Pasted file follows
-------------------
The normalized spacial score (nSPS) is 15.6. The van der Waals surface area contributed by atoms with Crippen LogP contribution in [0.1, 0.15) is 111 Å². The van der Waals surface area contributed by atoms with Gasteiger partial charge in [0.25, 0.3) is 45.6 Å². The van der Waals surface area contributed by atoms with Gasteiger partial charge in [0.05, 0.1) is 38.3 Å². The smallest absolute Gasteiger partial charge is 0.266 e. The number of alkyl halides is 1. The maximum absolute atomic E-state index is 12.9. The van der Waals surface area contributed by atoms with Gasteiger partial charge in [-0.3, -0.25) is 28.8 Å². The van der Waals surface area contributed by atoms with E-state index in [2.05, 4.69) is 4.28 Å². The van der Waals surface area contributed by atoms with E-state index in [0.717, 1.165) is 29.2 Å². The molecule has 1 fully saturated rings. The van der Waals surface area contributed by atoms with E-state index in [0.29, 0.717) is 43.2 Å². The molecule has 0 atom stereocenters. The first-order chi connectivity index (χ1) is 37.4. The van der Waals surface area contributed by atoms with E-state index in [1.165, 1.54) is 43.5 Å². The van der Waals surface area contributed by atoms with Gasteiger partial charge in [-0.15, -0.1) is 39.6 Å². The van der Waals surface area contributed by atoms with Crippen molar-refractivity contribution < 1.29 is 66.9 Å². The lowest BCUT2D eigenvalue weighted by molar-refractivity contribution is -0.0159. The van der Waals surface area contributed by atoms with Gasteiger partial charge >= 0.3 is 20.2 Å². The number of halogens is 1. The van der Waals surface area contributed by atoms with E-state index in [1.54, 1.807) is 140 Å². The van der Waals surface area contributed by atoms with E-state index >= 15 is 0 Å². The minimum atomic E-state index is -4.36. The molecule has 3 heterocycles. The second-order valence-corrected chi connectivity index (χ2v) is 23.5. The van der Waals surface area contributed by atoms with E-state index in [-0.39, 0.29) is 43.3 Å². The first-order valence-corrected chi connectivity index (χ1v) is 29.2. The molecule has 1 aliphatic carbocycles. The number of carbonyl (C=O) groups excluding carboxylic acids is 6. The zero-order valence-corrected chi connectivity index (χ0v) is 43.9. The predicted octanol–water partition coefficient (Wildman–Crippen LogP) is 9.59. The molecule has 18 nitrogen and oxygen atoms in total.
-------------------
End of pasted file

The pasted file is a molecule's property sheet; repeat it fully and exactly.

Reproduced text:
The normalized spacial score (nSPS) is 15.6. The van der Waals surface area contributed by atoms with Crippen LogP contribution in [0.1, 0.15) is 111 Å². The van der Waals surface area contributed by atoms with Gasteiger partial charge in [0.25, 0.3) is 45.6 Å². The van der Waals surface area contributed by atoms with Gasteiger partial charge in [0.05, 0.1) is 38.3 Å². The smallest absolute Gasteiger partial charge is 0.266 e. The number of alkyl halides is 1. The maximum absolute atomic E-state index is 12.9. The van der Waals surface area contributed by atoms with Gasteiger partial charge in [-0.3, -0.25) is 28.8 Å². The van der Waals surface area contributed by atoms with E-state index in [2.05, 4.69) is 4.28 Å². The van der Waals surface area contributed by atoms with E-state index in [0.717, 1.165) is 29.2 Å². The molecule has 1 fully saturated rings. The van der Waals surface area contributed by atoms with E-state index in [0.29, 0.717) is 43.2 Å². The molecule has 0 atom stereocenters. The first-order chi connectivity index (χ1) is 37.4. The van der Waals surface area contributed by atoms with E-state index in [1.165, 1.54) is 43.5 Å². The van der Waals surface area contributed by atoms with Gasteiger partial charge in [-0.15, -0.1) is 39.6 Å². The van der Waals surface area contributed by atoms with Crippen molar-refractivity contribution < 1.29 is 66.9 Å². The lowest BCUT2D eigenvalue weighted by molar-refractivity contribution is -0.0159. The van der Waals surface area contributed by atoms with Gasteiger partial charge >= 0.3 is 20.2 Å². The number of halogens is 1. The van der Waals surface area contributed by atoms with E-state index in [1.54, 1.807) is 140 Å². The van der Waals surface area contributed by atoms with E-state index >= 15 is 0 Å². The minimum atomic E-state index is -4.36. The molecule has 3 heterocycles. The second-order valence-corrected chi connectivity index (χ2v) is 23.5. The van der Waals surface area contributed by atoms with E-state index in [-0.39, 0.29) is 43.3 Å². The first-order valence-corrected chi connectivity index (χ1v) is 29.2. The molecule has 1 aliphatic carbocycles. The number of carbonyl (C=O) groups excluding carboxylic acids is 6. The zero-order valence-corrected chi connectivity index (χ0v) is 43.9. The predicted octanol–water partition coefficient (Wildman–Crippen LogP) is 9.59. The molecule has 18 nitrogen and oxygen atoms in total.